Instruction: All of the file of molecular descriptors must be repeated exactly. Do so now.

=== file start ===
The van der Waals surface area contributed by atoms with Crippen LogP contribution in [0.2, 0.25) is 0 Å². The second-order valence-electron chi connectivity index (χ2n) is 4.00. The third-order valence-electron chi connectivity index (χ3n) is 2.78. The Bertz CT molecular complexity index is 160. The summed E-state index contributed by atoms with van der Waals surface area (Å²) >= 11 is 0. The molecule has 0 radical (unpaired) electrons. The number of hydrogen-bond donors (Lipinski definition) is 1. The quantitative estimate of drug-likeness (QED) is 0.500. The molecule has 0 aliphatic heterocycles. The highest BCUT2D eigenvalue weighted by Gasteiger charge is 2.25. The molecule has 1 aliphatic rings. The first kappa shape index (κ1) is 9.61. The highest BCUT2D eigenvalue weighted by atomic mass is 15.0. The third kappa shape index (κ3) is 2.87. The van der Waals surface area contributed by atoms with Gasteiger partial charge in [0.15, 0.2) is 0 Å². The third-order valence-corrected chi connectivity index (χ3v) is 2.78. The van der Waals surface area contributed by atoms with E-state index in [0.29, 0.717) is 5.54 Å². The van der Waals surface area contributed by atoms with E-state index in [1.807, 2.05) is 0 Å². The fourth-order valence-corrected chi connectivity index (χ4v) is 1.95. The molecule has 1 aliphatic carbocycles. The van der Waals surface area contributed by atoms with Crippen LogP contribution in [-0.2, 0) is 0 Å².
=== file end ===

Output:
The van der Waals surface area contributed by atoms with Crippen LogP contribution in [0.2, 0.25) is 0 Å². The second-order valence-electron chi connectivity index (χ2n) is 4.00. The third-order valence-electron chi connectivity index (χ3n) is 2.78. The Bertz CT molecular complexity index is 160. The summed E-state index contributed by atoms with van der Waals surface area (Å²) >= 11 is 0. The molecule has 0 radical (unpaired) electrons. The number of hydrogen-bond donors (Lipinski definition) is 1. The quantitative estimate of drug-likeness (QED) is 0.500. The molecule has 0 aliphatic heterocycles. The highest BCUT2D eigenvalue weighted by Gasteiger charge is 2.25. The molecule has 1 aliphatic rings. The first kappa shape index (κ1) is 9.61. The highest BCUT2D eigenvalue weighted by atomic mass is 15.0. The third kappa shape index (κ3) is 2.87. The van der Waals surface area contributed by atoms with Gasteiger partial charge in [0.15, 0.2) is 0 Å². The third-order valence-corrected chi connectivity index (χ3v) is 2.78. The van der Waals surface area contributed by atoms with E-state index in [0.29, 0.717) is 5.54 Å². The van der Waals surface area contributed by atoms with E-state index in [1.807, 2.05) is 0 Å². The fourth-order valence-corrected chi connectivity index (χ4v) is 1.95. The molecule has 1 aliphatic carbocycles. The van der Waals surface area contributed by atoms with Crippen LogP contribution in [-0.2, 0) is 0 Å².